For the second time in a month the Freedom From Religion Foundation is making waves in Arkansas–this time over the Arkansas State University football team.

Recently, Red Wolves football players decided to honor two students who died this year. The players met and agreed the best way to do that was by placing a small cross-shaped decal featuring the names of the two students on the backs of their football helmets.

All this was well and good until the university received complaints from people in contact with the Freedom From Religion Foundation. The complaint alleged that by letting the players put a cross on the backs of their helmets, the school was endorsing Christianity. The school has now forced the players to change the stickers.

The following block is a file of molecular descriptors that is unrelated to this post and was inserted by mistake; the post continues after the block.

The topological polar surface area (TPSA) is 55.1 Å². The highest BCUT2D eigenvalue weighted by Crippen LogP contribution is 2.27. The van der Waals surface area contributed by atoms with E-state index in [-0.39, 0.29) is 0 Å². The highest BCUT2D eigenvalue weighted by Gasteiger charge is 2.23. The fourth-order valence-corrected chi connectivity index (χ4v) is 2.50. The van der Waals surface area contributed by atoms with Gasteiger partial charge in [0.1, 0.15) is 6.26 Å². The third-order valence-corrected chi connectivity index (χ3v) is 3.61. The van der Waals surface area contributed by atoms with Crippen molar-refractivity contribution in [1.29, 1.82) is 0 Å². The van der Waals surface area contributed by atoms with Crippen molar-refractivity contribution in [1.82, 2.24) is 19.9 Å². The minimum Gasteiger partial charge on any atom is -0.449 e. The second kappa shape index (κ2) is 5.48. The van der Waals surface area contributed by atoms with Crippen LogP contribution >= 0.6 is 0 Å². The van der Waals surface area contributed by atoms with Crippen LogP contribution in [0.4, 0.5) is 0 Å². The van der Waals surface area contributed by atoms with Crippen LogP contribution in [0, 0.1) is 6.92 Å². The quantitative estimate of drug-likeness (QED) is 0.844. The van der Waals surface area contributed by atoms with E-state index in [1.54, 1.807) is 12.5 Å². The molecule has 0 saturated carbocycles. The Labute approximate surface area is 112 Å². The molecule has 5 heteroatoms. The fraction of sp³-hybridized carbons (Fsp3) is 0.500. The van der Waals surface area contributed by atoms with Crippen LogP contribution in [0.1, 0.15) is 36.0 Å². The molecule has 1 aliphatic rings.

Now, let’s pause here and think back a few years ago, when Tim Tebow was a star college quarterback  in Florida. Tebow routinely (and openly) discussed his faith and wore scripture references during ballgames. Was the school somehow violating the First Amendment to the United States Constitution by letting him do that? No.

So if it’s alright for Tim Tebow to be seen on national TV with “John 3:16” written on his face in eyeblack, what’s wrong with ASU players wearing crosses on the backs of their helmets to honor their friends? Nothing.

College students do not lose their religious liberty and their freedom of speech by donning a football jersey. Schools do not have the authority to make speech by students religiously-neutral; they do, however, have a responsibility to protect students’ First Amendment rights. In this case, Arkansas State University is failing to do that.

Photo Credit: “ArkSt. facing Northwest” by Intrepidsfsu (talk) – I created this image entirely by myself.. Via Wikipedia.